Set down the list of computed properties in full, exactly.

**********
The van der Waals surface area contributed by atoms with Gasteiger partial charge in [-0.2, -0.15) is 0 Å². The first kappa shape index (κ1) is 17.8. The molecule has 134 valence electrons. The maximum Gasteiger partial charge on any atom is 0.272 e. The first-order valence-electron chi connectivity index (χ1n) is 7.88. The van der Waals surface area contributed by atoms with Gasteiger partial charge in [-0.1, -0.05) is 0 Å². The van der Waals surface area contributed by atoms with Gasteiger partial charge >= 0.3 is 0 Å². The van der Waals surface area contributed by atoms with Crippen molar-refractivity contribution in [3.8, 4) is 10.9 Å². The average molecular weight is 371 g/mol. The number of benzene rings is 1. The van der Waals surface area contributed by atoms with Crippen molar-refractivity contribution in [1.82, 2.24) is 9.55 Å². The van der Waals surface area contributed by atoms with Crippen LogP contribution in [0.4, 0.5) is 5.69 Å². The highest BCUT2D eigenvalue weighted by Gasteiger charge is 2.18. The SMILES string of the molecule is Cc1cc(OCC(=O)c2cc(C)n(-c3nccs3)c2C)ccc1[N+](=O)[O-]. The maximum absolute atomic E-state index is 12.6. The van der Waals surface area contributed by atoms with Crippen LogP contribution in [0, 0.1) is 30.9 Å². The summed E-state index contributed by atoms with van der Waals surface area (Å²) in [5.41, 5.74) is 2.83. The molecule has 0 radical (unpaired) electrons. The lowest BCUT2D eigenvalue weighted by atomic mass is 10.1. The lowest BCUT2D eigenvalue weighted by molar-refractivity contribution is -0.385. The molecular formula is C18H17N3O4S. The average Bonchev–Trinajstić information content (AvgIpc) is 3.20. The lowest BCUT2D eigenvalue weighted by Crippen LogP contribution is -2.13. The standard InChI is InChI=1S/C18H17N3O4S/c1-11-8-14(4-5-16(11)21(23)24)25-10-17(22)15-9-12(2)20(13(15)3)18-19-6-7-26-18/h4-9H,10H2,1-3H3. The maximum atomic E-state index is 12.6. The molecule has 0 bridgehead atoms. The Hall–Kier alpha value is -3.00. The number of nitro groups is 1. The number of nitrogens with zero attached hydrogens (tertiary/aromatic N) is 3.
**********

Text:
The van der Waals surface area contributed by atoms with Gasteiger partial charge in [-0.2, -0.15) is 0 Å². The first kappa shape index (κ1) is 17.8. The molecule has 134 valence electrons. The maximum Gasteiger partial charge on any atom is 0.272 e. The first-order valence-electron chi connectivity index (χ1n) is 7.88. The van der Waals surface area contributed by atoms with Gasteiger partial charge in [-0.1, -0.05) is 0 Å². The van der Waals surface area contributed by atoms with Gasteiger partial charge >= 0.3 is 0 Å². The van der Waals surface area contributed by atoms with Crippen molar-refractivity contribution in [3.8, 4) is 10.9 Å². The average molecular weight is 371 g/mol. The number of benzene rings is 1. The van der Waals surface area contributed by atoms with Crippen molar-refractivity contribution in [1.82, 2.24) is 9.55 Å². The van der Waals surface area contributed by atoms with Crippen LogP contribution in [0.4, 0.5) is 5.69 Å². The highest BCUT2D eigenvalue weighted by Gasteiger charge is 2.18. The SMILES string of the molecule is Cc1cc(OCC(=O)c2cc(C)n(-c3nccs3)c2C)ccc1[N+](=O)[O-]. The maximum absolute atomic E-state index is 12.6. The van der Waals surface area contributed by atoms with Crippen LogP contribution in [0, 0.1) is 30.9 Å². The summed E-state index contributed by atoms with van der Waals surface area (Å²) in [5.41, 5.74) is 2.83. The molecule has 0 radical (unpaired) electrons. The lowest BCUT2D eigenvalue weighted by atomic mass is 10.1. The lowest BCUT2D eigenvalue weighted by molar-refractivity contribution is -0.385. The molecular formula is C18H17N3O4S. The average Bonchev–Trinajstić information content (AvgIpc) is 3.20. The lowest BCUT2D eigenvalue weighted by Crippen LogP contribution is -2.13. The standard InChI is InChI=1S/C18H17N3O4S/c1-11-8-14(4-5-16(11)21(23)24)25-10-17(22)15-9-12(2)20(13(15)3)18-19-6-7-26-18/h4-9H,10H2,1-3H3. The maximum atomic E-state index is 12.6. The molecule has 0 bridgehead atoms. The Hall–Kier alpha value is -3.00. The number of nitro groups is 1. The number of nitrogens with zero attached hydrogens (tertiary/aromatic N) is 3.